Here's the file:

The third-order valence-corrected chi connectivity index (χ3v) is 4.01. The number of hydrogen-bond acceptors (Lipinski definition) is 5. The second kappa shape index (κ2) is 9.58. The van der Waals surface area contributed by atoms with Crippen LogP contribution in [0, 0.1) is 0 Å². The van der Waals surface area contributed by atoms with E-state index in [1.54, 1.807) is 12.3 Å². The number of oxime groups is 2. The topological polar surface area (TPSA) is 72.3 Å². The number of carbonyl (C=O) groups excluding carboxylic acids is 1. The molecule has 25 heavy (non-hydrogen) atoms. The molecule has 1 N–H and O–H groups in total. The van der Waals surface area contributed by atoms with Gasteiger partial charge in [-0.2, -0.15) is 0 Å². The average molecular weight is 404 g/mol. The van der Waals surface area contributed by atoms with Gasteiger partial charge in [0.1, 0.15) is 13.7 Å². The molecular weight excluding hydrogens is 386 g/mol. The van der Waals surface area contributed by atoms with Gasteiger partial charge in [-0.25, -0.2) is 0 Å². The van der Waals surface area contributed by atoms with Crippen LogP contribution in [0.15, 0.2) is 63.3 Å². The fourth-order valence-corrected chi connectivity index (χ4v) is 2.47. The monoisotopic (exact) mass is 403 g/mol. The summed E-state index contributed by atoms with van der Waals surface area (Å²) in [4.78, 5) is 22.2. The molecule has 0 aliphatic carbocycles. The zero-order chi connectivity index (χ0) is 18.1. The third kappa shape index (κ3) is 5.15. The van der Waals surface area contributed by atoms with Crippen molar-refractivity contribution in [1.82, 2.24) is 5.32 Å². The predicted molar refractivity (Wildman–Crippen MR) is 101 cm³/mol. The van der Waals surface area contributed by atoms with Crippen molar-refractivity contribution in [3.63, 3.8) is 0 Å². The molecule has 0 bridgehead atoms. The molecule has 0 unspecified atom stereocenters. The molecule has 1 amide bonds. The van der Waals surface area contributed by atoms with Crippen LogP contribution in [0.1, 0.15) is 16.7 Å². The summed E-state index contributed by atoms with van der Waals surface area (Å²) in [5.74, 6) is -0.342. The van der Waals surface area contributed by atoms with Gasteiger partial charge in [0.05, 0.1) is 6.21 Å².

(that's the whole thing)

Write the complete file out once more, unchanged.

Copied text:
The third-order valence-corrected chi connectivity index (χ3v) is 4.01. The number of hydrogen-bond acceptors (Lipinski definition) is 5. The second kappa shape index (κ2) is 9.58. The van der Waals surface area contributed by atoms with Crippen LogP contribution in [0, 0.1) is 0 Å². The van der Waals surface area contributed by atoms with E-state index in [1.54, 1.807) is 12.3 Å². The number of oxime groups is 2. The topological polar surface area (TPSA) is 72.3 Å². The number of carbonyl (C=O) groups excluding carboxylic acids is 1. The molecule has 25 heavy (non-hydrogen) atoms. The molecule has 1 N–H and O–H groups in total. The van der Waals surface area contributed by atoms with Gasteiger partial charge in [-0.2, -0.15) is 0 Å². The average molecular weight is 404 g/mol. The van der Waals surface area contributed by atoms with Gasteiger partial charge in [0.1, 0.15) is 13.7 Å². The molecular weight excluding hydrogens is 386 g/mol. The van der Waals surface area contributed by atoms with Gasteiger partial charge in [-0.25, -0.2) is 0 Å². The van der Waals surface area contributed by atoms with Crippen LogP contribution in [0.15, 0.2) is 63.3 Å². The fourth-order valence-corrected chi connectivity index (χ4v) is 2.47. The monoisotopic (exact) mass is 403 g/mol. The summed E-state index contributed by atoms with van der Waals surface area (Å²) in [4.78, 5) is 22.2. The molecule has 0 aliphatic carbocycles. The zero-order chi connectivity index (χ0) is 18.1. The third kappa shape index (κ3) is 5.15. The van der Waals surface area contributed by atoms with Crippen molar-refractivity contribution in [1.82, 2.24) is 5.32 Å². The predicted molar refractivity (Wildman–Crippen MR) is 101 cm³/mol. The van der Waals surface area contributed by atoms with Crippen molar-refractivity contribution in [3.63, 3.8) is 0 Å². The molecule has 0 bridgehead atoms. The molecule has 0 unspecified atom stereocenters. The molecule has 1 amide bonds. The van der Waals surface area contributed by atoms with Crippen LogP contribution in [0.1, 0.15) is 16.7 Å². The summed E-state index contributed by atoms with van der Waals surface area (Å²) in [5.74, 6) is -0.342. The van der Waals surface area contributed by atoms with Gasteiger partial charge in [0.05, 0.1) is 6.21 Å².